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I am trying to create a word that means "division of a single God", but I am having some trouble. If I understand correctly, any word must have a suffix, root and prefix, but sometimes I have only two prefixes and a suffix, or a prefix and an existing Latin word.

So here are what I came up with Theodivisio. Theo is the prefix for God, divisio is the whole word for division in Latin. I also came up with Theokineation - theo is the prefix for God, kine is the prefix for division and ation is the suffix for result. I am wondering if I am doing this properly. Do we absolutely need a root or I can just use a suffix and a prefix?

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    Diosect? Diosection? Meaning to cut apart God. Or do you mean to describe a component of God (like a term for the holy Spirit)? Diofract? Diofraction? To break apart God.
    – DWKraus
    Jul 26 at 22:53
  • Do you have some kind of guideline on how to create a word properly, because I have a feeling that I am not doing it properly?
    – Sayaman
    Jul 26 at 22:55
  • I meant it like cutting a piece of paper into parts.
    – Sayaman
    Jul 26 at 22:56
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    You need to know a lot of Latin to intuit these things out. Diosect would mean to cut apart god. It's also close to dissect, so reader would be able to intuitively understand the meaning. Think of English words that mean something similar, and it's frightening how often they have Latin roots. Theo- also works, if you prefer it as a prefix.
    – DWKraus
    Jul 26 at 23:02
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    I’m voting to close this question because it is either a request to critique a specific phrase or a request that belongs on another Stack Exchange network — linguistics@SE seems to have questions about rules concerning neologism using latin
    – EDL
    Jul 27 at 1:03
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A prefix walks into a tabernae sopionibus scribam:

The process of taking Latin and making English words is less scientific than you might think - although it's very popular in science. Despite what English majors might want you to think, there aren't really formal rules.

Start with a functional knowledge of Latin. This is easier than it sounds, because a LOT of people know a lot more Latin than they realize. I work in science, and people want their fancy terms to have that Latin gravitas. Fortunately, there are lots of good online translation tools that help with accuracy, but it helps to be able to intuit alternate words with the same or virtually the same meaning (like theo- and dio- as prefixes both mean god. Try to translate many similar words into Latin, since they will come across with different alternatives. For tavern (tabernae sopionibus scribam) you get a phrase, but pub and bar both translate identically into Latin. Catholics get an unfair advantage here, because they are still exposed to lots of Latin in church despite reforms.

Then start splicing words together with the meanings you want until you get something that has the feel you are looking for. With your division of god, I would go dio- for god and -sect or -section for cutting. Diosect would roughly translate to cutting apart god. Since this word is similar to dissect, which people know and understand, it is more intuitive to potential readers. Theodiviso, while technically correct, sounds like you're discussing the differences between Father/Son/Holy Spirit, since it sound like "divisions of god."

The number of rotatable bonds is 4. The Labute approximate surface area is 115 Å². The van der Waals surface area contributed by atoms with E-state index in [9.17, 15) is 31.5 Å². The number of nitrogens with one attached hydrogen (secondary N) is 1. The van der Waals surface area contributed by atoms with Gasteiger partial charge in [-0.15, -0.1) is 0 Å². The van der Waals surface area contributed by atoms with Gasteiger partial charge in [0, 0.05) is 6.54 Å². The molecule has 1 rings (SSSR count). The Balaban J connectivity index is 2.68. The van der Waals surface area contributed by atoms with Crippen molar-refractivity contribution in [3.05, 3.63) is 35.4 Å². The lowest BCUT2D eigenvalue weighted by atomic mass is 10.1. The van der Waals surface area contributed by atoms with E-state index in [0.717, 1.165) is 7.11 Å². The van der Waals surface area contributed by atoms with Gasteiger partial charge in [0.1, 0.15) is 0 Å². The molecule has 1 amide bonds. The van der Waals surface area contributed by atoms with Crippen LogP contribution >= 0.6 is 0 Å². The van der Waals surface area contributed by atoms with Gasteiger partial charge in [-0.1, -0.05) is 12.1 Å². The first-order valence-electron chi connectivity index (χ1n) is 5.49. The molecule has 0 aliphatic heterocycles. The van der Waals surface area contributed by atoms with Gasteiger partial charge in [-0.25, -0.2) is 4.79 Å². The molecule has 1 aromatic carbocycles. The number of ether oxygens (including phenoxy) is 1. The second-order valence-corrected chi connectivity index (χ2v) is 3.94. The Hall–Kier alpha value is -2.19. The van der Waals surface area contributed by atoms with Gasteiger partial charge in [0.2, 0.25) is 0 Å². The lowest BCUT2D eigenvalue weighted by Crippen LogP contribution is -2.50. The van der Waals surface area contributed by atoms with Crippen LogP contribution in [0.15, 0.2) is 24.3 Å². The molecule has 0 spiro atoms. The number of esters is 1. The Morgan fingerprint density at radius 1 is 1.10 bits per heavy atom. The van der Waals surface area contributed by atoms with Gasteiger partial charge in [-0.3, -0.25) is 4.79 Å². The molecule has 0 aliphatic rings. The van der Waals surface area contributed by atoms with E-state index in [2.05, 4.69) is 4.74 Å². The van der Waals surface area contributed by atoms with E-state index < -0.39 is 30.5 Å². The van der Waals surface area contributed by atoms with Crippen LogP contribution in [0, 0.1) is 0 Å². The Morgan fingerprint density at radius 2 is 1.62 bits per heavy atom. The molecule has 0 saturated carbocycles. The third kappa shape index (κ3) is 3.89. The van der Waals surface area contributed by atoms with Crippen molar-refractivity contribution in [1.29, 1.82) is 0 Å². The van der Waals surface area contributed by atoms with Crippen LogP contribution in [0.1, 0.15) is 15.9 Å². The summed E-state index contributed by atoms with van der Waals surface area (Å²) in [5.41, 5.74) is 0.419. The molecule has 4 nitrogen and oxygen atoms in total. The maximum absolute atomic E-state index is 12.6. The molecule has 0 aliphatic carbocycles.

Similarly, theokineation sounds a lot like kination, which is a cosmology based on kinetics of matter in the early universe. While the words share common Latin origins, the application and sound of it are different. Theokineation sounds like God shaping the creation of the universe.

So a decent working knowledge of Latin, a good translator program, and an ear for what sounds right will get you a long way towards making your own Latin compound words for fun language.

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    Latin Language SE has an excellent Q&A on automated Latin translation. In brief, for a short matter of a few words, it can be pretty good, and therefore yes, it’s pretty good for this purpose, but anything longer than about 5 words very quickly becomes utter nonsense.
    – KRyan
    Jul 27 at 14:50
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    tabernae sopionibus scribam - really? "scribam" looks like "I may write" to me, "sopionibus" should be something with sleep. My German-Latin dictionary suggests "taberna liquorum" (though "taberna" is probably close enough) Jul 27 at 17:41
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    I think I'd go with diosection or perhaps theosection, although with any coinage, it's important to give sufficient context for the reader to understand it. Jul 27 at 20:05
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    @HagenvonEitzen I think the OP's Latin is far less than he imagines. In this instance, the phrase is from Catullus (a great source for naughty Latin), and translates to "I shall draw (scribam first person active future), men with protruding penises (sopionibus plural dative) on the front of your storefront/tavern (tabernae genitive singular—there's a missing frontem (accusative singular) which the genitive is attached to). Jul 27 at 20:14
  • "dio as prefix means god" Where? In Latin, di(a) means as a prefix to separate or divide.
    – eques
    Jul 27 at 21:39

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